Inspirations along the way

The Joan of Arc Chapel and The Divine Glance

“The second half of RoyaumeFrance’s Platonic, ultra-real essence is that ‘Divine Glance’ which is the combination of love, mercy, justice, and logos that transforms us as new substantive beings, new creations, in the royal line of St. Mary Magdalene and therefore as members of the French Catholic Diaspora. St. Joan of Arc and St. Thérèse of Lisieux lead us along the Trail of the Dogmatic Creed to that Kingdom as proximate channels of grace through the Immaculate Heart of Mary.” 

~excerpt from RoyaumeFrance
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The Joan of Arc Chapel sits on the beautiful campus of Marquette University in downtown Milwaukee. 

Recently, while visiting the Joan of Arc Chapel at Marquette University, I felt once again the “divine glance” as I contemplated St. Joan and stared at her statue.

The statue at St. Joan’s chapel

The chapel was built in France in the year 1420, when Joan was only eight years old.

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It was built in France in 1420, when Joan was only eight years old.

Originally brought from France to the northeast United States, the chapel later was given to Marquette and assembled there in 1966.

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Behind the altar and to the left, one can see the small square in the wall holding “Joan’s Stone.”

One of the attractions is “Joan’s Stone,” which is a stone from an altar before which Joan prayed before a battle. Touching Joan’s Stone has been a source of grace for me.

“Joan’s Stone”

After touching the stone and praying, I sat down not far from Joan’s statue to contemplate.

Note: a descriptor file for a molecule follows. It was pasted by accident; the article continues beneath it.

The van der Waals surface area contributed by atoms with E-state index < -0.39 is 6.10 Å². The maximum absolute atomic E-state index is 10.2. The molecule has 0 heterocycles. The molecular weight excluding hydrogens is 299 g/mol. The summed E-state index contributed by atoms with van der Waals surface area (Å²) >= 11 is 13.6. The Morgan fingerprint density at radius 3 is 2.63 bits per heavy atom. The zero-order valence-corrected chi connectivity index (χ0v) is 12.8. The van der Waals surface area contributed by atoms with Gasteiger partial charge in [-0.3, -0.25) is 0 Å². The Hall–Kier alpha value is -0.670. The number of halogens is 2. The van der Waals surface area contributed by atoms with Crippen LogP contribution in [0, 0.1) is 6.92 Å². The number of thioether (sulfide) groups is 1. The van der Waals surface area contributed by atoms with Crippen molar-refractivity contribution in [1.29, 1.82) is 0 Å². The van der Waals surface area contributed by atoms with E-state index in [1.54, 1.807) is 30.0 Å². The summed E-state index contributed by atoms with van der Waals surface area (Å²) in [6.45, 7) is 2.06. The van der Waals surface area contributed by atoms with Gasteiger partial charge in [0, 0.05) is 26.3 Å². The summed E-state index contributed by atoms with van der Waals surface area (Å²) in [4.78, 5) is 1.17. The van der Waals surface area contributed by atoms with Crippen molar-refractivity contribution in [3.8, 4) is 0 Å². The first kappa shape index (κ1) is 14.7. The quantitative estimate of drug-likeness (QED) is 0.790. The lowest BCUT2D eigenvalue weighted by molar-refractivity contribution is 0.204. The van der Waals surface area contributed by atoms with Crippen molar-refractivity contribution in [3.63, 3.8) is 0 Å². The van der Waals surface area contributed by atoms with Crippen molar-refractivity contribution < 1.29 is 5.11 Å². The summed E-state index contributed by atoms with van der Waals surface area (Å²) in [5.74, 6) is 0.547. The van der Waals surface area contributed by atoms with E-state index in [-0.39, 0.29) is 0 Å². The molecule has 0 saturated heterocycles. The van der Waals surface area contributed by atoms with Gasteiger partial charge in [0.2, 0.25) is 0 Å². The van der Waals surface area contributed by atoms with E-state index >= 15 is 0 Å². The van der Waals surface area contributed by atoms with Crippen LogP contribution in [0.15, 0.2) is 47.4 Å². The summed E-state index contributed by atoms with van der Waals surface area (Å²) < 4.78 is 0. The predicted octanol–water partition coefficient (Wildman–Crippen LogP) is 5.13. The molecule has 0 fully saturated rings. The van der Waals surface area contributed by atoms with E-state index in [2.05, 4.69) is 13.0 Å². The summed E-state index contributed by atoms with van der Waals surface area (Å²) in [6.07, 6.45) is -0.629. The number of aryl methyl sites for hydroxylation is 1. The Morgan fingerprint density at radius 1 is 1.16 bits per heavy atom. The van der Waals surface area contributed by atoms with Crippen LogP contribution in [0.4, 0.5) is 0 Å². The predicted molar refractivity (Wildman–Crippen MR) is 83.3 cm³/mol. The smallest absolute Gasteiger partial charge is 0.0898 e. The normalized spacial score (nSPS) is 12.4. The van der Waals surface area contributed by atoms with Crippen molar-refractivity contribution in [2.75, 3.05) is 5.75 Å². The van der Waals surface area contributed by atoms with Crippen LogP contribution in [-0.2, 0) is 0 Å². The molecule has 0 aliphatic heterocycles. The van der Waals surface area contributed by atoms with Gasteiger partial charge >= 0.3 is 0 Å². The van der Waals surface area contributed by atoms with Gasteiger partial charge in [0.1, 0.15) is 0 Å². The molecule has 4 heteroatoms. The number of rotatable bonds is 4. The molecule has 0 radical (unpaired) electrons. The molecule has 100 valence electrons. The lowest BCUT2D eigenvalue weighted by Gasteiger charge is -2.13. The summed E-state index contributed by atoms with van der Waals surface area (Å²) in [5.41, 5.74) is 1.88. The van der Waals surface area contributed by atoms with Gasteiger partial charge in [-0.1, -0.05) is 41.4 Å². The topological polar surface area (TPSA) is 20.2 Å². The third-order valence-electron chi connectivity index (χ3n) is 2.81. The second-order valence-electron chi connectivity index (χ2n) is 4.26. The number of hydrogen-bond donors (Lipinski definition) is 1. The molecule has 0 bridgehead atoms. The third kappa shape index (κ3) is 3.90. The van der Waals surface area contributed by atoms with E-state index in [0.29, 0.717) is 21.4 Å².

There, and then, I received the “divine glance,” which Edith Stein (St. Teresa Benedicta of the Cross) describes as a momentary insight into something eternal and timeless, that comes to us through an analogous relationship in our world of space and time or through an event by the eternal on the temporal. Joan of Arc, in herself, her mission, her death, and her glory in Heaven is just such an analogous relationship and her life on earth was just such an event by the eternal on the temporal realm.

The divine glance stirred inside of me. It was from her heart in the eternal.

Those poorest, most in need, and least worthy are the recipients of God’s superabundant love overflowing from the fountain that is Joan of Arc’s heart, which is her goodness and her Kingdom. Those poorest in her heart are crowned only by her and through her as ordered by the divine will. In this way we are certain that Joan of Arc transforms our poor hearts to royal hearts through the hierarchy of the divine order in the Kingdom of God.

~ excerpt from Beyond the Counterrevolution
A little video of my visit to the Joan of Arc Chapel.

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